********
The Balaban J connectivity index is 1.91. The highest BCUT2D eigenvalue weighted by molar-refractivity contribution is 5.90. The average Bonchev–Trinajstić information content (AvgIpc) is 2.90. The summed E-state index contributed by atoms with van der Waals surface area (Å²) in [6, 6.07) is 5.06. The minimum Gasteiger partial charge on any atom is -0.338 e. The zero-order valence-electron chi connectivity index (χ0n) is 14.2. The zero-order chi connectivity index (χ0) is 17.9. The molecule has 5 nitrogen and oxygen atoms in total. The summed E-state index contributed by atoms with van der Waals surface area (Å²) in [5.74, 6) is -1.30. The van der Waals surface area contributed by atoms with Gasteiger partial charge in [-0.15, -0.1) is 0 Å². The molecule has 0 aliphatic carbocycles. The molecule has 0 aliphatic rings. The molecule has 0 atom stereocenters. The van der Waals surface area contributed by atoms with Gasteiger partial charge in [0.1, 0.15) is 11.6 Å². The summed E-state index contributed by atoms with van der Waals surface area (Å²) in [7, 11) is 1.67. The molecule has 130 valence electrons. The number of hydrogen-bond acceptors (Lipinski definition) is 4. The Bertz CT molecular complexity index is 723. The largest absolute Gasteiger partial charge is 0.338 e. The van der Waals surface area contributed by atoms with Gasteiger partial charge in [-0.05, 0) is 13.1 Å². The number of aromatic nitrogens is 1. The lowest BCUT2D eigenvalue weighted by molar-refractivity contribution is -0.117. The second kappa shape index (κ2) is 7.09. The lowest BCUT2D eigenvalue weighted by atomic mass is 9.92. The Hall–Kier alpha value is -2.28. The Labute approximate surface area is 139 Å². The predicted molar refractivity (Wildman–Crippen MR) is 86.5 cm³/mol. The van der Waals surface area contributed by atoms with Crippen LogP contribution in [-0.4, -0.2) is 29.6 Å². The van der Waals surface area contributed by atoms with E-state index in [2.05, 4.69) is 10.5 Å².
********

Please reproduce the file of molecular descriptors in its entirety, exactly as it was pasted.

The Balaban J connectivity index is 1.91. The highest BCUT2D eigenvalue weighted by molar-refractivity contribution is 5.90. The average Bonchev–Trinajstić information content (AvgIpc) is 2.90. The summed E-state index contributed by atoms with van der Waals surface area (Å²) in [6, 6.07) is 5.06. The minimum Gasteiger partial charge on any atom is -0.338 e. The zero-order valence-electron chi connectivity index (χ0n) is 14.2. The zero-order chi connectivity index (χ0) is 17.9. The molecule has 5 nitrogen and oxygen atoms in total. The summed E-state index contributed by atoms with van der Waals surface area (Å²) in [5.74, 6) is -1.30. The van der Waals surface area contributed by atoms with Gasteiger partial charge in [-0.15, -0.1) is 0 Å². The molecule has 0 aliphatic carbocycles. The molecule has 0 aliphatic rings. The molecule has 0 atom stereocenters. The van der Waals surface area contributed by atoms with Gasteiger partial charge in [0.1, 0.15) is 11.6 Å². The summed E-state index contributed by atoms with van der Waals surface area (Å²) in [7, 11) is 1.67. The molecule has 130 valence electrons. The number of hydrogen-bond acceptors (Lipinski definition) is 4. The Bertz CT molecular complexity index is 723. The largest absolute Gasteiger partial charge is 0.338 e. The van der Waals surface area contributed by atoms with Gasteiger partial charge in [-0.05, 0) is 13.1 Å². The number of aromatic nitrogens is 1. The lowest BCUT2D eigenvalue weighted by molar-refractivity contribution is -0.117. The second kappa shape index (κ2) is 7.09. The lowest BCUT2D eigenvalue weighted by atomic mass is 9.92. The Hall–Kier alpha value is -2.28. The Labute approximate surface area is 139 Å². The predicted molar refractivity (Wildman–Crippen MR) is 86.5 cm³/mol. The van der Waals surface area contributed by atoms with Crippen LogP contribution in [-0.4, -0.2) is 29.6 Å². The van der Waals surface area contributed by atoms with E-state index in [2.05, 4.69) is 10.5 Å².